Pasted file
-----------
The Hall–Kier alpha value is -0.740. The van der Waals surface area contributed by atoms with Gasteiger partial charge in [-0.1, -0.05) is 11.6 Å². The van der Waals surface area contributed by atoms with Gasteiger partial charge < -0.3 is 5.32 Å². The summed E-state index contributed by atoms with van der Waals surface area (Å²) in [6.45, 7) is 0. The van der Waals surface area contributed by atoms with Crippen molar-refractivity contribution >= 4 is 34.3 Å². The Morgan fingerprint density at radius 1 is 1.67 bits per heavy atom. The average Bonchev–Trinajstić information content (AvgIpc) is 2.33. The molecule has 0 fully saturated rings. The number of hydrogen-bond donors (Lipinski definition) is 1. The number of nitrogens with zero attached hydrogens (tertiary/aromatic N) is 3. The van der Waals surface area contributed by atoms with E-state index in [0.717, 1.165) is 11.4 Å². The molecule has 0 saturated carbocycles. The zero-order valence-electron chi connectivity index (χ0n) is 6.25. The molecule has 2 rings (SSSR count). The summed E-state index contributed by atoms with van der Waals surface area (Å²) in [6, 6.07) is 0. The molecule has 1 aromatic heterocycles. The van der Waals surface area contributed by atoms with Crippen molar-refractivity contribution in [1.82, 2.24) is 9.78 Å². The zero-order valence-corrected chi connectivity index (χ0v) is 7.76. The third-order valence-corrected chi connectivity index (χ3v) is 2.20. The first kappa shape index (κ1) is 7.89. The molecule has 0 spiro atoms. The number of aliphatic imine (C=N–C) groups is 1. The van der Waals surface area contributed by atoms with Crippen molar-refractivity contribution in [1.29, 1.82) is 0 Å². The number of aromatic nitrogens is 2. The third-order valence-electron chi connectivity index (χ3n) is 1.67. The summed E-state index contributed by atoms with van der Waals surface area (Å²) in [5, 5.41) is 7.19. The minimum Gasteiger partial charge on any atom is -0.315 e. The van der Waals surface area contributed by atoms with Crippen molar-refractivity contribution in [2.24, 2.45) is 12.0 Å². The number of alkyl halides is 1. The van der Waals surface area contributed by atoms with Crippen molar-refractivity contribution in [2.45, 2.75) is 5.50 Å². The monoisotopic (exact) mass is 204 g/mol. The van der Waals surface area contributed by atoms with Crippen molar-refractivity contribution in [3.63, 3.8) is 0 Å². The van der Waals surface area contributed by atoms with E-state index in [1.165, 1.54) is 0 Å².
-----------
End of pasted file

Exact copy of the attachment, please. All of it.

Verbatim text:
The Hall–Kier alpha value is -0.740. The van der Waals surface area contributed by atoms with Gasteiger partial charge in [-0.1, -0.05) is 11.6 Å². The van der Waals surface area contributed by atoms with Gasteiger partial charge < -0.3 is 5.32 Å². The summed E-state index contributed by atoms with van der Waals surface area (Å²) in [6.45, 7) is 0. The van der Waals surface area contributed by atoms with Crippen molar-refractivity contribution >= 4 is 34.3 Å². The Morgan fingerprint density at radius 1 is 1.67 bits per heavy atom. The average Bonchev–Trinajstić information content (AvgIpc) is 2.33. The molecule has 0 fully saturated rings. The number of hydrogen-bond donors (Lipinski definition) is 1. The number of nitrogens with zero attached hydrogens (tertiary/aromatic N) is 3. The van der Waals surface area contributed by atoms with E-state index in [0.717, 1.165) is 11.4 Å². The molecule has 0 saturated carbocycles. The zero-order valence-electron chi connectivity index (χ0n) is 6.25. The molecule has 2 rings (SSSR count). The summed E-state index contributed by atoms with van der Waals surface area (Å²) in [6, 6.07) is 0. The molecule has 1 aromatic heterocycles. The van der Waals surface area contributed by atoms with Crippen molar-refractivity contribution in [1.82, 2.24) is 9.78 Å². The zero-order valence-corrected chi connectivity index (χ0v) is 7.76. The third-order valence-corrected chi connectivity index (χ3v) is 2.20. The first kappa shape index (κ1) is 7.89. The molecule has 0 spiro atoms. The number of aliphatic imine (C=N–C) groups is 1. The van der Waals surface area contributed by atoms with Crippen molar-refractivity contribution in [1.29, 1.82) is 0 Å². The number of aromatic nitrogens is 2. The third-order valence-electron chi connectivity index (χ3n) is 1.67. The summed E-state index contributed by atoms with van der Waals surface area (Å²) in [5, 5.41) is 7.19. The minimum Gasteiger partial charge on any atom is -0.315 e. The van der Waals surface area contributed by atoms with Crippen molar-refractivity contribution in [2.24, 2.45) is 12.0 Å². The number of alkyl halides is 1. The van der Waals surface area contributed by atoms with Crippen molar-refractivity contribution in [2.45, 2.75) is 5.50 Å². The monoisotopic (exact) mass is 204 g/mol. The van der Waals surface area contributed by atoms with Crippen molar-refractivity contribution in [3.63, 3.8) is 0 Å². The van der Waals surface area contributed by atoms with E-state index in [1.165, 1.54) is 0 Å².